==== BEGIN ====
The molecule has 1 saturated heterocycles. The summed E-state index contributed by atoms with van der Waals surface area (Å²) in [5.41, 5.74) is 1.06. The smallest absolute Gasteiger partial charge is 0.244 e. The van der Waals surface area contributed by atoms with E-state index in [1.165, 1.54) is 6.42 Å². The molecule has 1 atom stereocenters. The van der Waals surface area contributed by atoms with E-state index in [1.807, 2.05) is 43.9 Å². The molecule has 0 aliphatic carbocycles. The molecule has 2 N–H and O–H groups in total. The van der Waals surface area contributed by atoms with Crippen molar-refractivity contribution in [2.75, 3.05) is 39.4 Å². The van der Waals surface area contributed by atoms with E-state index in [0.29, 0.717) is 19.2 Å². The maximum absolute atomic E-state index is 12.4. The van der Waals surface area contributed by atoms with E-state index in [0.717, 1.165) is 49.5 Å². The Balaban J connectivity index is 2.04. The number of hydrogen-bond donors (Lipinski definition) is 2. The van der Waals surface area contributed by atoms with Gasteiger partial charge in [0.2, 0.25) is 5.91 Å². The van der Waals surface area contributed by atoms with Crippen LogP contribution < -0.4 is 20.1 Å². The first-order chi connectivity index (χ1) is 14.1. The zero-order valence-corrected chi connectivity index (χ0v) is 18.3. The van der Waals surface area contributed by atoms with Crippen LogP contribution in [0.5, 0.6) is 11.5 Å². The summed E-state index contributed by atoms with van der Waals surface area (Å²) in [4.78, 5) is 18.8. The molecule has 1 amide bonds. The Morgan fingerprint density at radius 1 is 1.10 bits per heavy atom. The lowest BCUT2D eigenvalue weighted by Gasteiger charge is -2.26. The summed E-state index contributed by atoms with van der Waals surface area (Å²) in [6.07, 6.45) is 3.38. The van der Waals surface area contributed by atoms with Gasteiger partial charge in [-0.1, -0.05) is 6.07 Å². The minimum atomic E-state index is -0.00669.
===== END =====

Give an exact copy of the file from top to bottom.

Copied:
The molecule has 1 saturated heterocycles. The summed E-state index contributed by atoms with van der Waals surface area (Å²) in [5.41, 5.74) is 1.06. The smallest absolute Gasteiger partial charge is 0.244 e. The van der Waals surface area contributed by atoms with E-state index in [1.165, 1.54) is 6.42 Å². The molecule has 1 atom stereocenters. The van der Waals surface area contributed by atoms with E-state index in [1.807, 2.05) is 43.9 Å². The molecule has 0 aliphatic carbocycles. The molecule has 2 N–H and O–H groups in total. The van der Waals surface area contributed by atoms with Crippen molar-refractivity contribution in [2.75, 3.05) is 39.4 Å². The van der Waals surface area contributed by atoms with E-state index in [0.29, 0.717) is 19.2 Å². The maximum absolute atomic E-state index is 12.4. The van der Waals surface area contributed by atoms with E-state index in [0.717, 1.165) is 49.5 Å². The Balaban J connectivity index is 2.04. The number of hydrogen-bond donors (Lipinski definition) is 2. The van der Waals surface area contributed by atoms with Gasteiger partial charge in [0.2, 0.25) is 5.91 Å². The van der Waals surface area contributed by atoms with Crippen LogP contribution < -0.4 is 20.1 Å². The first-order chi connectivity index (χ1) is 14.1. The zero-order valence-corrected chi connectivity index (χ0v) is 18.3. The van der Waals surface area contributed by atoms with Crippen LogP contribution in [0.5, 0.6) is 11.5 Å². The summed E-state index contributed by atoms with van der Waals surface area (Å²) in [4.78, 5) is 18.8. The molecule has 1 amide bonds. The Morgan fingerprint density at radius 1 is 1.10 bits per heavy atom. The lowest BCUT2D eigenvalue weighted by Gasteiger charge is -2.26. The summed E-state index contributed by atoms with van der Waals surface area (Å²) in [6.07, 6.45) is 3.38. The van der Waals surface area contributed by atoms with Gasteiger partial charge in [-0.1, -0.05) is 6.07 Å². The minimum atomic E-state index is -0.00669.